Saturday, November 12, 2005

Time for Another Flood


For a long time now, I've had a couple of extended works in mind. One of them I've mentioned before: the Codename Baby opera. (I just made that name up, just now. Whaddya think? No, I didn't think so, either. Still airballin'.) That work, of course, as envisioned, will cannibalize a bunch of my songs featuring the Baby character, drawing a tragic arc through those existing sets of lyrics. (I mean, it's opera, right? You ever hear of a happy opera? Right.)

Anyhow, while I didn't have it specifically in mind when I wrote this grim jeremiad, another project bouncing from the back burner to the warming tray and back again has been a novel or other work built around a powerful mega-preacher. I've toyed with it as the story of a crisis of faith, a murder mystery, a love story, an end-of-times thriller, a Faustian spinoff... I try to be flexible.

After I wrote this song, I realized it fit the fuzzy extended concept of that project, which eventually became known as the Flood project.

Approach it within whatever context your own mind cares to wrap around it -- including that of a plain ol' mad-as-hell rant against mankind, which, of course, at core, it is. (I get paid by the comma. You knew that, right?)

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Time for Another Flood

People think heaven is behind the sky
People thinking crazy things and not thinking why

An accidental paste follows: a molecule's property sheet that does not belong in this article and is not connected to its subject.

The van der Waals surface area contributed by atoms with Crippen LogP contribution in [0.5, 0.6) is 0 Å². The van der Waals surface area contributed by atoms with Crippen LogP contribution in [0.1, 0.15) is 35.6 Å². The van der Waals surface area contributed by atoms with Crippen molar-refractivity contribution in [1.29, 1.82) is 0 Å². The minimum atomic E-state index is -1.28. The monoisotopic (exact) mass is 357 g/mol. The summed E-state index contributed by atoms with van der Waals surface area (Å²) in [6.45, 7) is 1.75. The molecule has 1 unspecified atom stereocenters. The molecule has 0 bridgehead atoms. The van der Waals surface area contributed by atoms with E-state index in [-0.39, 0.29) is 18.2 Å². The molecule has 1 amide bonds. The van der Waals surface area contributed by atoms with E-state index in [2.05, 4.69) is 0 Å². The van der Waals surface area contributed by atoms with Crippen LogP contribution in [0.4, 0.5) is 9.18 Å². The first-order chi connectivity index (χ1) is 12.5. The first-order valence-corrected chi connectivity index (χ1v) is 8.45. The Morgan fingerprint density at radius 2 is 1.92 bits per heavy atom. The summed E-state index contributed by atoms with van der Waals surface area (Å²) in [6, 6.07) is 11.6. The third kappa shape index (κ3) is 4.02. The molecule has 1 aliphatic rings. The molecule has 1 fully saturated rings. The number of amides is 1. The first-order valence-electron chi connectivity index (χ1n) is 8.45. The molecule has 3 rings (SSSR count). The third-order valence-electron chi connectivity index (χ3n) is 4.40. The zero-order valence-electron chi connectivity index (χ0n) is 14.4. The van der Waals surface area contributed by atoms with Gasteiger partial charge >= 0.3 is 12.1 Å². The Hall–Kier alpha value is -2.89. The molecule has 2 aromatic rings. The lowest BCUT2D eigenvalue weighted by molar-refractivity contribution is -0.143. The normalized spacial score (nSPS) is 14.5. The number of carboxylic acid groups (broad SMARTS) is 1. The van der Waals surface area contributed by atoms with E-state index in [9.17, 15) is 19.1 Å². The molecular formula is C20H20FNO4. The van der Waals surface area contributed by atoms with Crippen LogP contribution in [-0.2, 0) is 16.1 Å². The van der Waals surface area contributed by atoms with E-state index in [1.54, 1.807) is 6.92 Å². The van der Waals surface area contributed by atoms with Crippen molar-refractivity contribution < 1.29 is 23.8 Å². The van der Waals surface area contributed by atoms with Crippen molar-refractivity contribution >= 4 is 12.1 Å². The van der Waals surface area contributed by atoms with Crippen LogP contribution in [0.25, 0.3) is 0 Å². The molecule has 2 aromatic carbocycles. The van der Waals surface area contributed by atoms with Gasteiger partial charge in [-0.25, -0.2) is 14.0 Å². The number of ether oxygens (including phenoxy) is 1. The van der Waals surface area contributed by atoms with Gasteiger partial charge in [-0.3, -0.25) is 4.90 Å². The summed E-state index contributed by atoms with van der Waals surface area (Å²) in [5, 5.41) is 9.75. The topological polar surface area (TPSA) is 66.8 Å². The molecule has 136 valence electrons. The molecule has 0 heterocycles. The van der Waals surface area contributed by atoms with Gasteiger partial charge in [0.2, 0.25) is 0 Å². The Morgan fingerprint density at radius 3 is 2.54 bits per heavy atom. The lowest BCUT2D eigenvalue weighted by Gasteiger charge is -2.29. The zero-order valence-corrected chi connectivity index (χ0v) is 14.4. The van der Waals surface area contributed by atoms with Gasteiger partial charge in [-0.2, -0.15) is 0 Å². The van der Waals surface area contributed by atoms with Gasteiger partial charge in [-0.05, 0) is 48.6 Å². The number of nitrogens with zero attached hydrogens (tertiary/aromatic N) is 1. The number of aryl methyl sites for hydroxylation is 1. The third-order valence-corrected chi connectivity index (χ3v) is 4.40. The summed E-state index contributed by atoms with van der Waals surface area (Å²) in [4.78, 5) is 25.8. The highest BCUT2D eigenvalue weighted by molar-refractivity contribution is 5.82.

They think the answer's going to fall from above
I think the answer is another flood

It's time, time for another flood
It's time, baby, time for another flood

People live in wickedness and dwell in greed
They'll murder their brother to get more than they need
They even rape the Mother and swim in her blood
I call on the Father for another flood

It's time, time for another flood
It's time, baby, time for another flood

All of this truth has all been a lie
Our immortal souls have already died
The time for salvation has come and gone
and all that's coming now is another flood

It's time, time for another flood
It's time, baby, time for another flood

(C)1991, TK Major

Friday, November 11, 2005

Someone Said Something

I'll keep it on the VCR and watch it over and over again...

So you're sitting in your favorite dimly lit cockail lounge in a strip mall not far from where you live and the local Eyewitness News comes on: coroner's men hauling a couple of bodies out the front door of a tiny bungalow.